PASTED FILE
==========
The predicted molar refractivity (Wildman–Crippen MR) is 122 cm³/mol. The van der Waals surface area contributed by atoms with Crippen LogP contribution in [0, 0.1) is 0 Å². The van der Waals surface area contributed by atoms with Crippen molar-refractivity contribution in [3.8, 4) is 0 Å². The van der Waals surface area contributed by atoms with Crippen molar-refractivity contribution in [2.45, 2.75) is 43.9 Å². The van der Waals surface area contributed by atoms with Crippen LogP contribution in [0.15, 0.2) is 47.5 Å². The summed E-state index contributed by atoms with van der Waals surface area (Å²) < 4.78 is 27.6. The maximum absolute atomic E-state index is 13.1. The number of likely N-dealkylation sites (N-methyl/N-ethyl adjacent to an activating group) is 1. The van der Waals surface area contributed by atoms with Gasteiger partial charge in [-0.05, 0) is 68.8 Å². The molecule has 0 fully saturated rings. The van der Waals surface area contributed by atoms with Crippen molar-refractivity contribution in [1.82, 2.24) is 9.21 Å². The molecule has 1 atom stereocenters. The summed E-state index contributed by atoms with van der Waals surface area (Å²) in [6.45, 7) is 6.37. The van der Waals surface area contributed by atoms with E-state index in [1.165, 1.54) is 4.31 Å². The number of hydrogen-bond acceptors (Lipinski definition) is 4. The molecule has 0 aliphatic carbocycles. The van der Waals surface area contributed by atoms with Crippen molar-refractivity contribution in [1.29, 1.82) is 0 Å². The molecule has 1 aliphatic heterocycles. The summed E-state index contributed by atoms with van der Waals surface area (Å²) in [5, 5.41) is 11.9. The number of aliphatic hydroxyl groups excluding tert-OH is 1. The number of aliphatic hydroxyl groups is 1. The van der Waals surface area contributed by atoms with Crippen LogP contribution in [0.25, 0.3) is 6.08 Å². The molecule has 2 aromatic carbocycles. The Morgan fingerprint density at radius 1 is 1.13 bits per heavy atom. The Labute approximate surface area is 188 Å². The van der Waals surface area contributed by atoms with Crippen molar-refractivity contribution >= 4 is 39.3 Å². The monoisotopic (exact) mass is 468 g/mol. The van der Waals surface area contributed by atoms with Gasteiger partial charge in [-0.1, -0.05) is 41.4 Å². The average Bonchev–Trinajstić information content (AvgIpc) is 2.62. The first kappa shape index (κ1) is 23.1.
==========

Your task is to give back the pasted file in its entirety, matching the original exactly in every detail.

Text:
The predicted molar refractivity (Wildman–Crippen MR) is 122 cm³/mol. The van der Waals surface area contributed by atoms with Crippen LogP contribution in [0, 0.1) is 0 Å². The van der Waals surface area contributed by atoms with Crippen molar-refractivity contribution in [3.8, 4) is 0 Å². The van der Waals surface area contributed by atoms with Crippen molar-refractivity contribution in [2.45, 2.75) is 43.9 Å². The van der Waals surface area contributed by atoms with Crippen LogP contribution in [0.15, 0.2) is 47.5 Å². The summed E-state index contributed by atoms with van der Waals surface area (Å²) < 4.78 is 27.6. The maximum absolute atomic E-state index is 13.1. The number of likely N-dealkylation sites (N-methyl/N-ethyl adjacent to an activating group) is 1. The van der Waals surface area contributed by atoms with Gasteiger partial charge in [-0.05, 0) is 68.8 Å². The molecule has 0 fully saturated rings. The van der Waals surface area contributed by atoms with Crippen molar-refractivity contribution in [1.82, 2.24) is 9.21 Å². The molecule has 1 atom stereocenters. The summed E-state index contributed by atoms with van der Waals surface area (Å²) in [6.45, 7) is 6.37. The van der Waals surface area contributed by atoms with E-state index in [1.165, 1.54) is 4.31 Å². The number of hydrogen-bond acceptors (Lipinski definition) is 4. The molecule has 0 aliphatic carbocycles. The van der Waals surface area contributed by atoms with Crippen molar-refractivity contribution in [1.29, 1.82) is 0 Å². The molecule has 1 aliphatic heterocycles. The summed E-state index contributed by atoms with van der Waals surface area (Å²) in [5, 5.41) is 11.9. The number of aliphatic hydroxyl groups excluding tert-OH is 1. The number of aliphatic hydroxyl groups is 1. The van der Waals surface area contributed by atoms with Crippen LogP contribution in [0.25, 0.3) is 6.08 Å². The molecule has 2 aromatic carbocycles. The Morgan fingerprint density at radius 1 is 1.13 bits per heavy atom. The Labute approximate surface area is 188 Å². The van der Waals surface area contributed by atoms with Crippen molar-refractivity contribution >= 4 is 39.3 Å². The monoisotopic (exact) mass is 468 g/mol. The van der Waals surface area contributed by atoms with Gasteiger partial charge in [-0.1, -0.05) is 41.4 Å². The average Bonchev–Trinajstić information content (AvgIpc) is 2.62. The first kappa shape index (κ1) is 23.1.